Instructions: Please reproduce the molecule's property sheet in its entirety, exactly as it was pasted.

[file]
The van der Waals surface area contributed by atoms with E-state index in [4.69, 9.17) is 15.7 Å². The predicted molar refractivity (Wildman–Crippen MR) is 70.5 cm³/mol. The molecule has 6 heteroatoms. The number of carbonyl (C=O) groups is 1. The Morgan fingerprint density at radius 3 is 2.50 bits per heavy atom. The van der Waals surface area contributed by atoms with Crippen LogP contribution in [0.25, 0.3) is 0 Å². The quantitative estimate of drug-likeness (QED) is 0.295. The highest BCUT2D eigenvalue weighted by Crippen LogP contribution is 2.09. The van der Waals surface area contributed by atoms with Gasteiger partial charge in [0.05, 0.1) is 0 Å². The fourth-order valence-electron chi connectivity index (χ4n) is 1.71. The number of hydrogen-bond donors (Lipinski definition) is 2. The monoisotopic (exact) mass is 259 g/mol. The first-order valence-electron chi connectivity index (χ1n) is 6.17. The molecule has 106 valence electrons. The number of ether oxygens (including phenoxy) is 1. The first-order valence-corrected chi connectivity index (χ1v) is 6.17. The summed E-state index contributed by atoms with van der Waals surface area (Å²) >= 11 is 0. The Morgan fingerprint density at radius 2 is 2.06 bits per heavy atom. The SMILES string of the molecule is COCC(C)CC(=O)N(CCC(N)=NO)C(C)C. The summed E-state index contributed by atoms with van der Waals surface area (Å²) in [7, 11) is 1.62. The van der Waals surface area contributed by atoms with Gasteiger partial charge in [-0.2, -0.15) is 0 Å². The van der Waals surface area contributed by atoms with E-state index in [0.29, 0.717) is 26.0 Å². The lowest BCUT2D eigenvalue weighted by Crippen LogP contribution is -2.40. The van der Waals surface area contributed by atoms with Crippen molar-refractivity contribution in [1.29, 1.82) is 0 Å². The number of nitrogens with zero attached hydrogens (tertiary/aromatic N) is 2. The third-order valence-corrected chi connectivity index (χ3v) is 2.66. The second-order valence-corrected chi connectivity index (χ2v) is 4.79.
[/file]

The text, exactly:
The van der Waals surface area contributed by atoms with E-state index in [4.69, 9.17) is 15.7 Å². The predicted molar refractivity (Wildman–Crippen MR) is 70.5 cm³/mol. The molecule has 6 heteroatoms. The number of carbonyl (C=O) groups is 1. The Morgan fingerprint density at radius 3 is 2.50 bits per heavy atom. The van der Waals surface area contributed by atoms with Crippen LogP contribution in [0.25, 0.3) is 0 Å². The quantitative estimate of drug-likeness (QED) is 0.295. The highest BCUT2D eigenvalue weighted by Crippen LogP contribution is 2.09. The van der Waals surface area contributed by atoms with Gasteiger partial charge in [0.05, 0.1) is 0 Å². The fourth-order valence-electron chi connectivity index (χ4n) is 1.71. The number of hydrogen-bond donors (Lipinski definition) is 2. The monoisotopic (exact) mass is 259 g/mol. The first-order valence-electron chi connectivity index (χ1n) is 6.17. The molecule has 106 valence electrons. The number of ether oxygens (including phenoxy) is 1. The first-order valence-corrected chi connectivity index (χ1v) is 6.17. The summed E-state index contributed by atoms with van der Waals surface area (Å²) >= 11 is 0. The Morgan fingerprint density at radius 2 is 2.06 bits per heavy atom. The SMILES string of the molecule is COCC(C)CC(=O)N(CCC(N)=NO)C(C)C. The summed E-state index contributed by atoms with van der Waals surface area (Å²) in [7, 11) is 1.62. The van der Waals surface area contributed by atoms with Gasteiger partial charge in [-0.2, -0.15) is 0 Å². The van der Waals surface area contributed by atoms with E-state index in [0.29, 0.717) is 26.0 Å². The lowest BCUT2D eigenvalue weighted by Crippen LogP contribution is -2.40. The van der Waals surface area contributed by atoms with Crippen molar-refractivity contribution in [1.29, 1.82) is 0 Å². The number of nitrogens with zero attached hydrogens (tertiary/aromatic N) is 2. The third-order valence-corrected chi connectivity index (χ3v) is 2.66. The second-order valence-corrected chi connectivity index (χ2v) is 4.79.